E.L. Doctorow, a professor in NYU’s Creative Writing Program, will receive the National Book Foundation’s Medal for Distinguished Contribution to American Letters this November at the National Book Awards.
“For over five decades, Doctorow’s work has been critically celebrated for its vivid depictions of 19th- and 20th-century life, trenchant social criticism, and dazzling prose,” said the foundation, which presents the National Book Awards, in its announcement.
Doctorow will be recognized with Maya Angelou, who will receive the foundation’s Literarian Award for Outstanding Service to the American Literary Community.
“Doctorow is a master of historical fiction who has brought the events of the past to people all over the world in an extraordinary fashion,” added National Book Foundation Executive Director Harold Augenbraum. “It is also a special opportunity to give tribute to a native New Yorker in his hometown.”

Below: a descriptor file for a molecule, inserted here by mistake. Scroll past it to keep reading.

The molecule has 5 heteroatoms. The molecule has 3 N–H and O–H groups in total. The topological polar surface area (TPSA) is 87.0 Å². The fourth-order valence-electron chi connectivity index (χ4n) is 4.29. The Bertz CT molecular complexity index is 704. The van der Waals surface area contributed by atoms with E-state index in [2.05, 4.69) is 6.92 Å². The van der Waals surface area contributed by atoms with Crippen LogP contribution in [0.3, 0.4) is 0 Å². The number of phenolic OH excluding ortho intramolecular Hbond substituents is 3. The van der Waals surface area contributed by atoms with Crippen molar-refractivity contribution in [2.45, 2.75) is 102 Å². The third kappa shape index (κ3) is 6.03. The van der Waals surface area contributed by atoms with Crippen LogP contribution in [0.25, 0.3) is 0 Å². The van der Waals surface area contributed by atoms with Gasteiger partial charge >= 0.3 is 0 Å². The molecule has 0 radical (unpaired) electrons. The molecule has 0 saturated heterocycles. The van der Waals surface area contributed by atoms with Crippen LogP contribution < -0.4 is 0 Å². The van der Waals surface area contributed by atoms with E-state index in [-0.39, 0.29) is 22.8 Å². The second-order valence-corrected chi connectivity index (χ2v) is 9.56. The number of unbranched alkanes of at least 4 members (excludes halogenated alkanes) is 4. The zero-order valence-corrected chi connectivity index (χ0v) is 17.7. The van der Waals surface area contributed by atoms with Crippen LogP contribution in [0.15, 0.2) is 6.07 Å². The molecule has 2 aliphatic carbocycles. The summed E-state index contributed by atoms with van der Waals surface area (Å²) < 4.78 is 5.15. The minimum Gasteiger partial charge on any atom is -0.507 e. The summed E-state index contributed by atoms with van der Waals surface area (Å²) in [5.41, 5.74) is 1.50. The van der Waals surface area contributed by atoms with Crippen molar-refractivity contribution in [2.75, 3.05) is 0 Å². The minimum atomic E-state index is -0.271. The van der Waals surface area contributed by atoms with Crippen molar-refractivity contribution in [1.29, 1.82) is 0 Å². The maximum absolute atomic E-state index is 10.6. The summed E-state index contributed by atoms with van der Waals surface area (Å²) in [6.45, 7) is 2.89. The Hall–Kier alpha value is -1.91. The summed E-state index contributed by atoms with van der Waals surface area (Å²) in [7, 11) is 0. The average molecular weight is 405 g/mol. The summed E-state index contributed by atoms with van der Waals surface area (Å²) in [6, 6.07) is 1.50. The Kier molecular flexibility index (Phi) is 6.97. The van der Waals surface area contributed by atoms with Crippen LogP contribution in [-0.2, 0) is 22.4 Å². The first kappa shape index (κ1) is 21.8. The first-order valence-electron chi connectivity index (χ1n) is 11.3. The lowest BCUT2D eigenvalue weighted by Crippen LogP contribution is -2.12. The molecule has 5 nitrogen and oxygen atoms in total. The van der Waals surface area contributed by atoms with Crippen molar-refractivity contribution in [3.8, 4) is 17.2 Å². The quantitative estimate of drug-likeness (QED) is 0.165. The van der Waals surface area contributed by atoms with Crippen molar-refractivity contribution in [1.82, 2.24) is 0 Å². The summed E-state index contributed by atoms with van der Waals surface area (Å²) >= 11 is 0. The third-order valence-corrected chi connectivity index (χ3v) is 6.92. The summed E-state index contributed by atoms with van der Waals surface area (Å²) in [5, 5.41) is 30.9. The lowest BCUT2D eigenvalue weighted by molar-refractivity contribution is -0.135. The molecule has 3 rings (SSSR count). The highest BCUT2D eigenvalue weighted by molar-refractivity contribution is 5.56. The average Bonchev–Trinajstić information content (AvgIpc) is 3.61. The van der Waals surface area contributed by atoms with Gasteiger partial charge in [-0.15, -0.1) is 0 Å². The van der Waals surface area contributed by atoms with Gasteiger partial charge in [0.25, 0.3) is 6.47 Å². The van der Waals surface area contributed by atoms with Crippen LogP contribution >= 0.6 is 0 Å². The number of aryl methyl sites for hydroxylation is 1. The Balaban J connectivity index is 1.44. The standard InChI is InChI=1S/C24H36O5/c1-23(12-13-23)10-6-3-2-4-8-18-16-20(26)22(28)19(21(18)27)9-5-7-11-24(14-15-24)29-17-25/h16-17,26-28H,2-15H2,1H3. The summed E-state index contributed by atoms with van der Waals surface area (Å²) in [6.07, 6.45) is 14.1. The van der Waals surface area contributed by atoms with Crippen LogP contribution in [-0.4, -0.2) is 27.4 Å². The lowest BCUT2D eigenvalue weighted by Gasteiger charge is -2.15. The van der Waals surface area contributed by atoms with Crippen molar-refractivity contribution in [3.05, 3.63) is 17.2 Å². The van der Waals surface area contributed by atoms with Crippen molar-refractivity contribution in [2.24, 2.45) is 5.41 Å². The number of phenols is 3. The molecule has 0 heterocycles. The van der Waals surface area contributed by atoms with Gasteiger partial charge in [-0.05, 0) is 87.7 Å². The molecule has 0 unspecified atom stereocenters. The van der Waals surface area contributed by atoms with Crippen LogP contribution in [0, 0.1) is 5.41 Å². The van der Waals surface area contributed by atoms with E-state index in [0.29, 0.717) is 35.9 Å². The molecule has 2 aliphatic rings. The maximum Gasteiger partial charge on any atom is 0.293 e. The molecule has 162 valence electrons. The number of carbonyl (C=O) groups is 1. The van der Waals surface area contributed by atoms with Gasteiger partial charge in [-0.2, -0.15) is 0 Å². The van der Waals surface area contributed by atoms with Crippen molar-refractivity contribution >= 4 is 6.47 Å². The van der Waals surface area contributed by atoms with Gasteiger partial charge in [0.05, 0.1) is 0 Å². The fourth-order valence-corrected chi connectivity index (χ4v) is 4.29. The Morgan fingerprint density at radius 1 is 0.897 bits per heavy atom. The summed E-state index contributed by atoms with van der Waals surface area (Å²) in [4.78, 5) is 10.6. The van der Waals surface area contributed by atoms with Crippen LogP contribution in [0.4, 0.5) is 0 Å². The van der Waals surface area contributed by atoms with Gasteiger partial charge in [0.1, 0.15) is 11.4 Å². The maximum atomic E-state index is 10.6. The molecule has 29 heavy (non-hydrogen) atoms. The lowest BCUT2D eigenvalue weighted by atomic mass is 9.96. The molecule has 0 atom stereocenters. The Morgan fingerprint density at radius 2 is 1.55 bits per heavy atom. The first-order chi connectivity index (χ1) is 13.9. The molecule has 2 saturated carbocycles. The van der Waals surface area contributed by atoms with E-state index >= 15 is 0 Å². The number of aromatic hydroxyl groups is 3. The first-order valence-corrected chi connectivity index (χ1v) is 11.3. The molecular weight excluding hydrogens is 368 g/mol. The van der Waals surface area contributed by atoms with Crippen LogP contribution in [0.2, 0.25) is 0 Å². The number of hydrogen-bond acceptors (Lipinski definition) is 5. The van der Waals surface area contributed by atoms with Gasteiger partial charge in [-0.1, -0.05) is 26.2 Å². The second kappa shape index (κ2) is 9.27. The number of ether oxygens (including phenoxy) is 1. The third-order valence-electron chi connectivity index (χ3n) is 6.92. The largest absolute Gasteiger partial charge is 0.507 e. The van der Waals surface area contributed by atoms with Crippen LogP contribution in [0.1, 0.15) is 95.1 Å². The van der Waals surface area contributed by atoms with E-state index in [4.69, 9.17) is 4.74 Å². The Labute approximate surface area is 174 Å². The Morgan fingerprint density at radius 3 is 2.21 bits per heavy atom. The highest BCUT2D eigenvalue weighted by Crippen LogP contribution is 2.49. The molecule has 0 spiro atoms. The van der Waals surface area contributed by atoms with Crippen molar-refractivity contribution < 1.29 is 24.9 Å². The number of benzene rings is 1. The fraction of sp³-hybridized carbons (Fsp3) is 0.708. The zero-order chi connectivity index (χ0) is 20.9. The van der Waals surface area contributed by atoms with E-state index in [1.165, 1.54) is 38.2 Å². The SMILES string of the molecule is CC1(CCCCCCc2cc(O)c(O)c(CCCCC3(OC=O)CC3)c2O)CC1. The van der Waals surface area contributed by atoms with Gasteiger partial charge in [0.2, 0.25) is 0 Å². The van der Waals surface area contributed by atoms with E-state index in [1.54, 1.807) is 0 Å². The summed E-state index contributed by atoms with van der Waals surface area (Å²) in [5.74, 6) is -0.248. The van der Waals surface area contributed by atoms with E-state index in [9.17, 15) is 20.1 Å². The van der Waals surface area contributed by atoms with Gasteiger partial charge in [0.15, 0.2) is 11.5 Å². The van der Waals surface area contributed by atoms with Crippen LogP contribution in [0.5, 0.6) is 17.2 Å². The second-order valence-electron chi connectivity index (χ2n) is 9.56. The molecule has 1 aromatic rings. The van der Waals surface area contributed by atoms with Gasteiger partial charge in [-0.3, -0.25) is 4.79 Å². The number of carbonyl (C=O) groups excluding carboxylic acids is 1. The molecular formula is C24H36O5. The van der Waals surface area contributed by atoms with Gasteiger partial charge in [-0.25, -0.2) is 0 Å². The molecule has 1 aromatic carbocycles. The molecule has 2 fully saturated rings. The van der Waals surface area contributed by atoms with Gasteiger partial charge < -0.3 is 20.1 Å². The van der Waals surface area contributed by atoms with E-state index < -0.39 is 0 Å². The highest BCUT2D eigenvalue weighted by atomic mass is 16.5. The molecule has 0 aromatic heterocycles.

Doctorow is the 26th recipient of the Medal for Distinguished Contribution to American Letters, which was created in 1988 to recognize a lifetime of literary achievement. Previous recipients include: John Ashbery, Joan Didion, Maxine Hong Kingston, Elmore Leonard, Norman Mailer, Toni Morrison, and Tom Wolfe.
Doctorow holds the Lewis and Loretta Glucksman Chair in English and American Letters at NYU, where he has taught since 1982.
His novels include: The Book of Daniel, a National Book Award nominee in 1972; Ragtime, which received the first National Book Critics Circle Award for fiction in 1976; World’s Fair, which won the 1986 National Book Award; Billy Bathgate, winner of the PEN/Faulkner Award, the National Book Critics Circle Award, as well as the William Dean Howells Medal of the American Academy of Arts and Letters, 1990; The March, which received the 2006 PEN/Faulkner Award, the 2006 National Book Critics Circle Award, and was a Pulitzer Prize finalist; and Homer and Langley (2009), his most recent novel. In 2011, he published a collection of short stories, All the Time in the World.